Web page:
School desegregation in Prince Edward Schools

The purpose of this website is to study the history of school desegregation in Prince Edward Schools. The thesis covers the history and the present day demographics and household income to determine whether Prince Edward County School are still racially segregated today. The website seeks to answer the research question of if Prince Edward County public schools still racially segregated today?

History of School desegregation in Prince Edward Schools

The desegregation of Prince Edward County started with the court case of Davis v. County School Board of Prince Edward County. This case was included into the Brown v. Board of Education court case. The U.S. Supreme court case “outlawed official segregation in public schools.” [1]Bonastia, C. (2012). Southern Stalemate : Five Years without Public Education in Prince Edward County, Virginia. Chicago : The University of Chicago Press. p. 2 The Davis case was caused by students who were led by Barbara John during “the student walkout of 1951” [2]Bonastia, C. (2012). Southern Stalemate : Five Years without Public Education in Prince Edward County, Virginia. Chicago : The University of Chicago Press. p. 21 to protest unequal and poor conditions of their segregated school. The NAACP took over the students’ and “decided that it would no longer be pursue cases seeking equalization of facilities, instead turning its focus to suits seeking the abolition of public school segregation.” [3]Bonastia, C. (2012). Southern Stalemate : Five Years without Public Education in Prince Edward County, Virginia. Chicago : The University of Chicago Press. p. 28 The Davis case won in favor of the students’ petition to integrate schools and create equal school conditions.

Virginia General Assembly passed a list of laws to fight against school desegregation. These laws were passed to start the Massive Resistance, which allowed the Bryd Organization to not follow the Supreme court ruling in Brown v. Board of education to integrate schools. To avoid integrating schools, “white political leaders in the county formulated plans to close public schools, replacing them with private schools for whites.”[4]Bonastia, C. (2012). Southern Stalemate : Five Years without Public Education in Prince Edward County, Virginia. Chicago : The University of Chicago Press. p.18 This was done by giving grant tuition to only white students so that black students would not have the funds to attend such schools. Due to Brown ruling and changes in Virginia’s laws, Prince Edward County took away all funds that kept the Prince Edward County Public Schools open. Therefore, the public schools closed for five years.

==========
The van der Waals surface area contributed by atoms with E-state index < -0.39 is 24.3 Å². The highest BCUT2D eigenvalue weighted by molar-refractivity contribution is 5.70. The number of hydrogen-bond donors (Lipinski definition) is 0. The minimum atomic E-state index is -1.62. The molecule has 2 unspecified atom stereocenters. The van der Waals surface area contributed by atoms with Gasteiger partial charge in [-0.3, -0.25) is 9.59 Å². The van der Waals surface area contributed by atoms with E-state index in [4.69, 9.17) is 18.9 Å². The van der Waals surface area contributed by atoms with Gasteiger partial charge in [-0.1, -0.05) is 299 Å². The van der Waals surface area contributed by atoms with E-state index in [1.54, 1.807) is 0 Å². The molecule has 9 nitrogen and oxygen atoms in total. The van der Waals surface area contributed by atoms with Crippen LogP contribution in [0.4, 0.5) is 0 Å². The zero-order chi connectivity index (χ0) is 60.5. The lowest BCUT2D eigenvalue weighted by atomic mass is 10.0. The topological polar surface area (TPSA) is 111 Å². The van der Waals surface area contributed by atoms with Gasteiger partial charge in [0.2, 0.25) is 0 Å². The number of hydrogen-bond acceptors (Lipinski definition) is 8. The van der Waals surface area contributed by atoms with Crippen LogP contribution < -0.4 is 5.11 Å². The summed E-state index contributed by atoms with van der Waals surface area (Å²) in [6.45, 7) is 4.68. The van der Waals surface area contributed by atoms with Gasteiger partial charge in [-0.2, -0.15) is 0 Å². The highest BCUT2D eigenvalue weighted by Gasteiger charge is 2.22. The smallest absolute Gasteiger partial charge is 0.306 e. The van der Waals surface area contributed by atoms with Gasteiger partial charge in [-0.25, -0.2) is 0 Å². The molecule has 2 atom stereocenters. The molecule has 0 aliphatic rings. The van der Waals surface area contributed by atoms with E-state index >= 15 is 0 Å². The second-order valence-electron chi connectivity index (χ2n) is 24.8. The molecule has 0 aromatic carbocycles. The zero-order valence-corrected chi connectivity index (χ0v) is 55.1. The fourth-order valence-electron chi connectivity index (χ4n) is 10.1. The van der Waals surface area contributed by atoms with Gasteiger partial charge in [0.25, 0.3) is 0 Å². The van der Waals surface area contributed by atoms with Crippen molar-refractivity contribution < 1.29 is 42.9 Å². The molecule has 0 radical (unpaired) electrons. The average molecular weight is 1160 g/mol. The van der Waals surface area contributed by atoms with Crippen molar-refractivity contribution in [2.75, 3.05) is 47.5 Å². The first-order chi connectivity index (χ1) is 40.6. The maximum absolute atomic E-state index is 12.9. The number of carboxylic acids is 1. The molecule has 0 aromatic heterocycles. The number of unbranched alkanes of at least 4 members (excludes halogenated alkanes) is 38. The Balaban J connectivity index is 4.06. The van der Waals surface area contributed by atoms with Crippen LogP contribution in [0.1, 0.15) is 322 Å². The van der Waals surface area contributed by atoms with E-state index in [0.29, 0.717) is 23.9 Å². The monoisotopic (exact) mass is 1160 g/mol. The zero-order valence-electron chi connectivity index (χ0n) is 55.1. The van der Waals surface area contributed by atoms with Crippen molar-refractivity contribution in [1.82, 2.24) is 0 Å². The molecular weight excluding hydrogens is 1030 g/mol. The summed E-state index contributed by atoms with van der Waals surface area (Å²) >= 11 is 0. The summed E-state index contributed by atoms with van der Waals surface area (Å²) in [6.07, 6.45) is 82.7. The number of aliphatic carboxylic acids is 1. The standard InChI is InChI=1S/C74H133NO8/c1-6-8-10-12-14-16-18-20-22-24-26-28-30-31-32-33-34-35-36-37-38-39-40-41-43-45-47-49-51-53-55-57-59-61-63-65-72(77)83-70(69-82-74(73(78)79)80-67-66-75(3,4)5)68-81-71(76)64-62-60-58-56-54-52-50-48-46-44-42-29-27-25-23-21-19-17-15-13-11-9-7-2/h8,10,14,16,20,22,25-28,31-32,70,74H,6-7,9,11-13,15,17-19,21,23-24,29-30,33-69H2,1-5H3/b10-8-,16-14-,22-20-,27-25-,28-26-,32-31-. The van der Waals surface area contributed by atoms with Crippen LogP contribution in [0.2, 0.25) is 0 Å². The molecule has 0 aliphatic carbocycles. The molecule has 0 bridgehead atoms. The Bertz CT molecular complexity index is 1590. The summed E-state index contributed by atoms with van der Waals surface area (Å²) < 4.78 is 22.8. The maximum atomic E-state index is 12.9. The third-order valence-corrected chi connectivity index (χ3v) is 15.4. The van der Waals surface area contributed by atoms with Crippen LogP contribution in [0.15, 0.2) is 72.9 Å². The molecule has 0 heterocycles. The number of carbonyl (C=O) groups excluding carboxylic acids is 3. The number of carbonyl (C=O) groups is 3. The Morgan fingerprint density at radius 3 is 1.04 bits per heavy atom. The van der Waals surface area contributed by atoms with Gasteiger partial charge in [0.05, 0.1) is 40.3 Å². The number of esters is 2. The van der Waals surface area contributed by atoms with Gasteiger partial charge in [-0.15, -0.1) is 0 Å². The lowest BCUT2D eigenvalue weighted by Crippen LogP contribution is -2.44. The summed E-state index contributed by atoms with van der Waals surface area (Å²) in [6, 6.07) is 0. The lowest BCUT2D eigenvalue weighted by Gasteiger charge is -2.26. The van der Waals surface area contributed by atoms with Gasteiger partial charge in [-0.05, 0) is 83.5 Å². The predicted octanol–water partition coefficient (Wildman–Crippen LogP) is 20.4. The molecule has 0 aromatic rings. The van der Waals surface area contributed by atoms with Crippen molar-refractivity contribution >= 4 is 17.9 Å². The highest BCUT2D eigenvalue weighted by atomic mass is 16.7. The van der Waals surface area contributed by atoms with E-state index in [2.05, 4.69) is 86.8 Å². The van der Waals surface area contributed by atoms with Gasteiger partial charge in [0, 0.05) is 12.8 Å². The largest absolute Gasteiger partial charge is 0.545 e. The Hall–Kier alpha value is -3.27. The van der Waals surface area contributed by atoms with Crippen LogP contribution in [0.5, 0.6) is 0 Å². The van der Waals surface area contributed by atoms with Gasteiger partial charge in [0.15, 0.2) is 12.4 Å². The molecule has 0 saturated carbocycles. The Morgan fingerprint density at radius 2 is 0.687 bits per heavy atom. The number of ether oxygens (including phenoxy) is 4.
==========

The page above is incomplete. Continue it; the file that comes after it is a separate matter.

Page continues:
The supreme court told the public schools to open in the ruling of Griffin v. School Board of Prince Edward County. The case ruled “that the county must allocate tax monies to operate public schools.” [5]Bonastia, C. (2012). Southern Stalemate : Five Years without Public Education in Prince Edward County, Virginia. Chicago : The University of Chicago Press. p. 6 It was established in this case that Prince Edward County’s attempts to not integrate schools violated the Equal Protection Clause of the 14th Amendment, which ended the Massive Resistance in Virginia and the schools reopened as integrated public schools.

References

References
1 Bonastia, C. (2012). Southern Stalemate : Five Years without Public Education in Prince Edward County, Virginia. Chicago : The University of Chicago Press. p. 2
2 Bonastia, C. (2012). Southern Stalemate : Five Years without Public Education in Prince Edward County, Virginia. Chicago : The University of Chicago Press. p. 21
3 Bonastia, C. (2012). Southern Stalemate : Five Years without Public Education in Prince Edward County, Virginia. Chicago : The University of Chicago Press. p. 28
4 Bonastia, C. (2012). Southern Stalemate : Five Years without Public Education in Prince Edward County, Virginia. Chicago : The University of Chicago Press. p.18
5 Bonastia, C. (2012). Southern Stalemate : Five Years without Public Education in Prince Edward County, Virginia. Chicago : The University of Chicago Press. p. 6